Vessal alleges on information and belief that the enumerated phone numbers are regularly used by
third-party dealers. The complaint alleges that Alarm.com controls the details of sale, installation,
maintenance, and support for their home security systems. Alarm.com also controls the third-party
dealers by retaining the right to discipline and terminate the relationships.
The phone calls Vessal received were attempts to sell her a “3-in-1 wireless home security
system.” Vessal has received calls from American Home Security, American Security Services,
Central Security Group, United Security, and Bayside Security, among others. She believes that each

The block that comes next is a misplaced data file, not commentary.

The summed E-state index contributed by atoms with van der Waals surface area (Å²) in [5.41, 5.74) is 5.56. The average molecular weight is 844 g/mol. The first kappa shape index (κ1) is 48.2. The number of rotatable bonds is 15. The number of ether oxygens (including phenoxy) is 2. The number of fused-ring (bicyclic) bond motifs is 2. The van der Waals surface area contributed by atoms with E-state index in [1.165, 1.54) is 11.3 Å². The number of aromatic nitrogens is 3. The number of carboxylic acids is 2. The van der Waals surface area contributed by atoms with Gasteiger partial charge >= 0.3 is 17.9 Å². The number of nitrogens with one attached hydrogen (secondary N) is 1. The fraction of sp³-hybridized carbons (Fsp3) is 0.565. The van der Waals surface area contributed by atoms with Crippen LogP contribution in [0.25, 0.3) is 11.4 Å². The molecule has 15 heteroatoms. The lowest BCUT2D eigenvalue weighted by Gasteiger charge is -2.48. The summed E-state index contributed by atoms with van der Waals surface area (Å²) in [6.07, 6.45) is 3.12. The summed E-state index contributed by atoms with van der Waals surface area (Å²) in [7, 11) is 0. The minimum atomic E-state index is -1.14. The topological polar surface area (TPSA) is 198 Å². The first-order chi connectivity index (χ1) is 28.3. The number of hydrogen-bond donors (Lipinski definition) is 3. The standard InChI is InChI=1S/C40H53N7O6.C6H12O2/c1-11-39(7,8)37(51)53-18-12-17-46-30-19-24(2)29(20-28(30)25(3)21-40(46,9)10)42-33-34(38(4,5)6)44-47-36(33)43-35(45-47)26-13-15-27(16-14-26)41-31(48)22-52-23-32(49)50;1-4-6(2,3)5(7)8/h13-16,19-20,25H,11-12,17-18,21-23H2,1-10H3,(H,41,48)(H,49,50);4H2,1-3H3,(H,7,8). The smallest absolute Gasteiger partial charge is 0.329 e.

of these entities have agreements with Alarm.com as third-party dealers. Some of the callers directed
Vessal to Alarm.com when she asked for a web address. When she answers the calls, Vessal hears a
recorded message offering her options to opt out or to speak with a representative. The complaint
lists dates and phone numbers for nine instances when Vessal followed the prompt to opt out. (Id. at
¶ 26). She also spoke with representatives on multiple occasions, requesting removal from their call
list. In July 2016, Vessal spoke with a representative from United Security, to whom she stated, “I
asked twice to be removed, why are you calling me?” and “Remove me from your list.” Vessal
alleges that United Security’s representative responded that they would remove her from the list and
from their database. She further alleges on information and belief that United Security is a thirdparty dealer for Alarm.com. (Id. at ¶ 29).
On a separate occasion, Vessal alleges that she spoke to a representative named “Jen” from